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Thread from LinkedIn CFO group



Topic Expert
Christie Jahn
Title: CFO
Company: Prime Investments & Development
(CFO, Prime Investments & Development) |

This is a love hate sort of thing for me. I try to be very thorough in providing them with everything they will need when I send over the year end file because I don't want them to have to come back and need anything or have questions. Of course they always have a few, which I don't mind. I think what I hate about it is if they point out something we should have done differently or something we just missed. I only hate it because I feel like it points out inabilities and I am a perfectionist with my work so it kinda hurts the pride a bit when someone finds something wrong.

I have to say I love when someone finds a more efficient way to do things. The more we can streamline while still maintaining a solid check and balance is a win win.

Sara Voight
Title: Controller
Company: Critical Signal Technologies, Inc
(Controller, Critical Signal Technologies, Inc) |

I wish this was an excercise with a purpose. Similar to Christie, I try to have everything prepared and to them in advance/on day one of the audit. I take pride in being prepared with no loose items. Year after year, I find myself explaining the unique parts of our business to support how we do things. I have joked that I am going to produce a YouTube video for new auditor orientation to give me back some of my work time. To get advice on how to improve our processes comes as another opportunity for the audit firm to make money, and not part of their audit findings.

In the end, the audit reports (management letter, findings, etc) only support that what my department is doing is correct with regards to GAAP compliance. It feels good to get that letter, but the $60K we pay would be better spent on bonuses for the team that gets it done.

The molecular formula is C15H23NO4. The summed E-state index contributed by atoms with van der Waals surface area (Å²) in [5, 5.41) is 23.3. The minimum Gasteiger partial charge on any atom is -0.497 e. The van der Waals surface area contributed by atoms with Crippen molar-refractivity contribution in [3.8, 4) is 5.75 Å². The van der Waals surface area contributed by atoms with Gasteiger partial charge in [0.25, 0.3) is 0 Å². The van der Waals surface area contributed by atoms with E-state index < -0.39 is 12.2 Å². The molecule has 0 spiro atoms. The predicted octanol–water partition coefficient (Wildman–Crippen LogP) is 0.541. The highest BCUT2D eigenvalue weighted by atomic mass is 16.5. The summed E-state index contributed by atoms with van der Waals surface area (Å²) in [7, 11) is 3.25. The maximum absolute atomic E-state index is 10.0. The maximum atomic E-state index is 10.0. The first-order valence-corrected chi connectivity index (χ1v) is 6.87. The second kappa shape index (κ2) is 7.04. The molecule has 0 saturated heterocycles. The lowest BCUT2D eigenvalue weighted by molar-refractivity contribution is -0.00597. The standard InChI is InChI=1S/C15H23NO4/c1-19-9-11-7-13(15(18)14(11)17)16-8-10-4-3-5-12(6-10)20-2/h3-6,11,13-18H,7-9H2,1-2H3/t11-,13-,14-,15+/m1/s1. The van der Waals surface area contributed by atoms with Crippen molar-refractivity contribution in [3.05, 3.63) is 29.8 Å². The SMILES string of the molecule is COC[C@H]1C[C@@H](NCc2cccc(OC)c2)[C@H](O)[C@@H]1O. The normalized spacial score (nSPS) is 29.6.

Anonymous User
Title: CFO
Company: Local Government Agency
(CFO, Local Government Agency) |

That's the problem with so many audit firms: You're training their newbie staff which turns over every year. I'm going through that right now with new auditors who have myself and my staff tied up full time. Before them, I worked with a different audit firm for more than ten years and the partner handled the audit himself every year and was present with any staff he brought it. It saved them and us a lot of time and a lot of explanation.

You can ensure that this doesn't happen to you in your selection of auditors, but it takes some finesse.

Anders Liu-Lindberg
Title: Regional Finance Business Partner
Company: Maersk Line Northern Europe
LinkedIn Profile
(Regional Finance Business Partner, Maersk Line Northern Europe) |

I have a fairly relaxed approach to auditors as they are not taking a deep look into our books anyway. Therefore we can easily manage the process with minimal loss of time. To me it as a rubber stamp in most cases although they do point out some valid issues from time to time.

George Holowko
Title: Operations & Finance Consultant
Company: George Holowko, CPA, CCP
(Operations & Finance Consultant, George Holowko, CPA, CCP) |

There is a stigma that seems to be attached to the auditing career. Just being introduced to someone as an auditor will immediately create a communications filter and possible barrier. ...Even if the auditor is there to help them.

Unless fraud is buried under the covers, IMHO, financial audits should be viewed in a positive light. They assure lenders and investors the records are reasonably true and correct and lenders and investors may be able to lend and invest even more, for continued growth. I understand the efforts to prepare, guide, and respond to the questions can be frustrating, but, hey... That's part of the job!

The financial audit, like paying taxes, is a "necessary evil" that any public company needs to accept. Financial audits, however, are generally quick and painless, assuming the accounting teams are up to date on their records supporting schedules.


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